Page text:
The wretched Situation of those who having nothingtodo

are obliged to spend their Days in quest of Pleasure 229

Indolence and Luxury are Enemies both to Pleasure and
to Health ibid.

Of Virtue and good Sense—Their Efsects ibid.

Whatever supports the Mind in a State o£Serenity and

Chearsulness, supports the Body alsu ; henw the Blessing

of Hope which Heaven has kindly thrown into our Cup

as a Cordial for all our Evils 230

The dreadsul Effects of Anger, and of other Passions 231

Violent Sallies of Passion are sumetimes usesul in cold and
corpulent Constitutions ibid.

But those who are subject to violent Passions shouldrefram
from strong Liquors ibid.

Of the Use of Mustek in suothing the Passions ibid.

Of the Power of Poetry and Misick united 232

Of the great use of Didactic Poetry ibid.

Of the use of Episudes and Dgressions which should be oc-
casionally pathetic" a«-

Of the necessity of enriching the Style ibid.

Of Painting and Music 234

PRECEPTS for Tales in Verse, with occasional Re-

marks 235 to 145

Those best which keep the Mind in a. state of Suspense

and Anxiety to the End 235

The Hermit, by Dr. Parncl 236

The Apparition, by Mr. Gay 242

PRECEPTS lor Fables, with occasional Remarks

245 to 25z

The great usesulness of Fables , 245

The Jugglers, by Mi. Gay 246

The Poet and his Patron, by Mr. Moore 24s

The Bag-Wig and Tobacco-Pipe, by Mr, Smart 150

VOL. II.

PRECEPTS for Allegorical Poetry, with oc-
casional Remarks Page 1 to 39

The Business of Poetry, especially of that which is Allego-

rical . s

Of Spencer ibid.

Desinition of Allegorical Poetry 3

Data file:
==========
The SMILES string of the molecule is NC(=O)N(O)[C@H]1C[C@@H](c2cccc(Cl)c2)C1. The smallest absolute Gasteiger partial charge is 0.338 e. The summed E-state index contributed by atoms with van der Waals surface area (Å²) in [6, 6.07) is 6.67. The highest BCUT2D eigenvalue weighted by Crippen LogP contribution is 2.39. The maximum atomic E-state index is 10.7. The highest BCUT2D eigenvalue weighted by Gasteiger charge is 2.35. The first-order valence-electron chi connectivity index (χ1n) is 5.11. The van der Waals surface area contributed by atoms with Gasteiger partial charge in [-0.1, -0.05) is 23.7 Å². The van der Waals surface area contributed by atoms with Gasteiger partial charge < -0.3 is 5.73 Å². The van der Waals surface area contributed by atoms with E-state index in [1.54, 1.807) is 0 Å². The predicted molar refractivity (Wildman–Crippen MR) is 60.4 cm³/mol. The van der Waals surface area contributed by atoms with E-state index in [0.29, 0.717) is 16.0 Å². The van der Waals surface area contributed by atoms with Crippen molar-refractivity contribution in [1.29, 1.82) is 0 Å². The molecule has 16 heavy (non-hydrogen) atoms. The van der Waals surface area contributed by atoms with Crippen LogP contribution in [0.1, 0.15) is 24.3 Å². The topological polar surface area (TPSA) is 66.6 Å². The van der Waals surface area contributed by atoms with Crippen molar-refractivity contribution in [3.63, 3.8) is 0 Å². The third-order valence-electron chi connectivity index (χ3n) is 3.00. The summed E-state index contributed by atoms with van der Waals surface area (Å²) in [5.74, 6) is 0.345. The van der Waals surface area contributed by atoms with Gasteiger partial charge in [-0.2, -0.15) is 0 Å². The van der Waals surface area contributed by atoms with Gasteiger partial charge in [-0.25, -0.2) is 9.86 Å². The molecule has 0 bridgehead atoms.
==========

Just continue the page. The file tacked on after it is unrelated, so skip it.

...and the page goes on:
Allegorical Poetry most esteem'd by the Ancients 4

Of the Fable ibid.

The Fairy Queen, by Spenser 5

The Castle ot Indolence, by Thomson 25

Pain and Pleasure, by Mr. Addison 27

Care and Generosity, by Mr. Smart 30

That fort of Allegory which is made up of real or historical

Persuns, and ofActions either probable or possible; and

where the Moral is obvious, and the Mind fatissied with-

out seeking for a mystical Meaning, ought to be distin-

guilhed by another Name 31

Improvement of Lise. An Eastern Story, by 'Mr.JohnJbfi-1,%

Of the Force and Propriety of Parables in the New Testa-

ment »- 37

Of the Affinity between Poetry and Painting 38

The Reasun why we are su affected by a beautisul Passage

in Shakespeare . 39

The Heads and Hearts of Men not su bad as they are

generally represented ibid.

PRECEPTS for Lyric Poetry, with occasional Re-

marks 391096

Of the origin of this Species of Poetry ibid.

Of invoking the Muses 40

Of the excellencies of Phdar ibid.

Division of Lyric Poetry into the Sublime C de, the lejser Ode

and the Song 43

^ Of